There are, in fact, sketches for the characters’ faces… somewhere. When I find them I’ll throw them up here. But really, when it came down to it, I wasn’t really looking at the sketches. So… what really happened?
Well, I was intimidated by Ilana Brownstein. I had gone to the first C1 Playground, and proposed this puppet show based on the Nativity story because I couldn’t get it out of my head, and everyone was very “ooo” and “ahh” about it. And then I had to do it. When people “ooo” and “ahh” over your idea and it’s not even on paper yet, you just know, you know? That, and I felt like after saying something out loud, if I didn’t do it, would anyone ever believe me proposing something again? The fear was enough to make me go forward.
So I went forward and made Mary and Joseph. Their heads are newspaper, covered in tin foil (which, really, was just because I didn’t have any masking tape in the house), covered in Celluclay. They have a hole in the base of the skull where I put a wooden dowl, and, in the original version, the down went inside a PVC tube, so that the neck and head could twist independently of the body. The arms were 1″ strips of green upholstry foam that ended in Celluclay hands shapped like mittens. Each mitten had a paper clip embedded in the palm, and each had a control rod tied to it with a twist tie.
The Celluclay was recommended by… someone. I don’t remember. And at first I hated it. It was very lumpy, and the lumps made it difficult to form into a smooth skin. When I first made them I imagined I’d eventually make up something else and end up re-covering both Mary and Joseph more smoothly. That’s why I took them to the C1 playground all willy-nilly, in my laundry bag. They were proto-puppets at that point, never intended to become real. You can see them here.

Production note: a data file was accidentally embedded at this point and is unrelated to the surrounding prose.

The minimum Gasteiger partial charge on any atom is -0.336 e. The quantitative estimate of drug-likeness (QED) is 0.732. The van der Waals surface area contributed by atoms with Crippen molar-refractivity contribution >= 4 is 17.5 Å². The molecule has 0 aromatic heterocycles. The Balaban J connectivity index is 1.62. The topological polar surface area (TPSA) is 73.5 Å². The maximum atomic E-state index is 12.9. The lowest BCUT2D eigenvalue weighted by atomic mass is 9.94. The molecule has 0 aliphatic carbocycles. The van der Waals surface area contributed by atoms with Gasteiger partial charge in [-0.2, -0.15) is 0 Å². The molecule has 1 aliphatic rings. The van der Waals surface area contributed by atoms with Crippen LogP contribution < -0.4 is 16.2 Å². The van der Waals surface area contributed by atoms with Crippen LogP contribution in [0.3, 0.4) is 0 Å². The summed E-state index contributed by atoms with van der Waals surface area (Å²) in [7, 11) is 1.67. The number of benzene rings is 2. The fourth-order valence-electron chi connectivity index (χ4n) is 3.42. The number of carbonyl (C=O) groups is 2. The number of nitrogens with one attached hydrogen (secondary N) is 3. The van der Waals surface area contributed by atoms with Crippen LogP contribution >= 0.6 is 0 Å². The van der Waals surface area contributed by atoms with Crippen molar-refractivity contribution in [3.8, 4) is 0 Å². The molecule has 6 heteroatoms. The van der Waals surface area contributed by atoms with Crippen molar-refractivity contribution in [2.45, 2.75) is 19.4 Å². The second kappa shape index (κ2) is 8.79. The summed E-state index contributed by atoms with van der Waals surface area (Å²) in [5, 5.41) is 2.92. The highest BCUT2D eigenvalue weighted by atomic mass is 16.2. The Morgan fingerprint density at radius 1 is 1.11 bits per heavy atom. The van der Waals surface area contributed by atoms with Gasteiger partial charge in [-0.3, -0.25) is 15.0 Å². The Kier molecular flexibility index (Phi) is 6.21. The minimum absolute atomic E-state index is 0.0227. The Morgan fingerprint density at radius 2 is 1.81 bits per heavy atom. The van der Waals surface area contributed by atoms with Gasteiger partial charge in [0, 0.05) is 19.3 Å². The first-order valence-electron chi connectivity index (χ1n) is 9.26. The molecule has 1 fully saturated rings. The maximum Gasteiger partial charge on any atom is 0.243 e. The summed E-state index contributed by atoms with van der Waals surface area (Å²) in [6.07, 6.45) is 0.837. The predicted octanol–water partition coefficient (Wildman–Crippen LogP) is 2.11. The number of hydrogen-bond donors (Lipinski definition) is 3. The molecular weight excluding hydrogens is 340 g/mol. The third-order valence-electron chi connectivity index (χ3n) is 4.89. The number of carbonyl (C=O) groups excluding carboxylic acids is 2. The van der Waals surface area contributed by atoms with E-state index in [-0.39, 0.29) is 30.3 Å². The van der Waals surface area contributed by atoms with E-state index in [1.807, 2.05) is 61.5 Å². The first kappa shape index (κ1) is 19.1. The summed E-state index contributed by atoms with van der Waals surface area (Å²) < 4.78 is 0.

It was Lacy Campbell, a fellow puppeteer working in Chicago, who corrected my Celluclay technique. The trick, it turns out, is to break up the lumps pre-water, and stir with a fork, for greater decomposition. Warm water, of course, helps too. And then you sort of mash it against the side of the bowl until it really does, eventually, kind of get smooth. (Lacy, I might add, is working on an amazing project of her own, The Story Story, which you can read about here: The Story Story
Once I got the hang of it it wasn’t so bad, and the Shepherd quickly joined Mary and Joseph. After that came the Innkeeper, who is shorter and more hunchbacked. And finally, the most challenging, the Magi. My Pastor tells us that there is no evidence that there were three Magi, or that they were kings. Still, the storytelling part of me is stuck on the idea of three of them. And the puppeteer part of me wanted them to all be played by one person. Thus, the three-headed Magi was born. Body built on a paper towel dispenser so it’s free standing, three independent heads on three independent rods so they can be moved separately, and only two arm rods among them, to lessen confusion. They fell over a lot. I swore at them. In the end, though, they looked ok.
Everything looked ok. Everything looked remarkably, amazingly, magically perfect. Despite all the challenges and problems along the way, it was really very good. And hopefully, it’ll be back next year.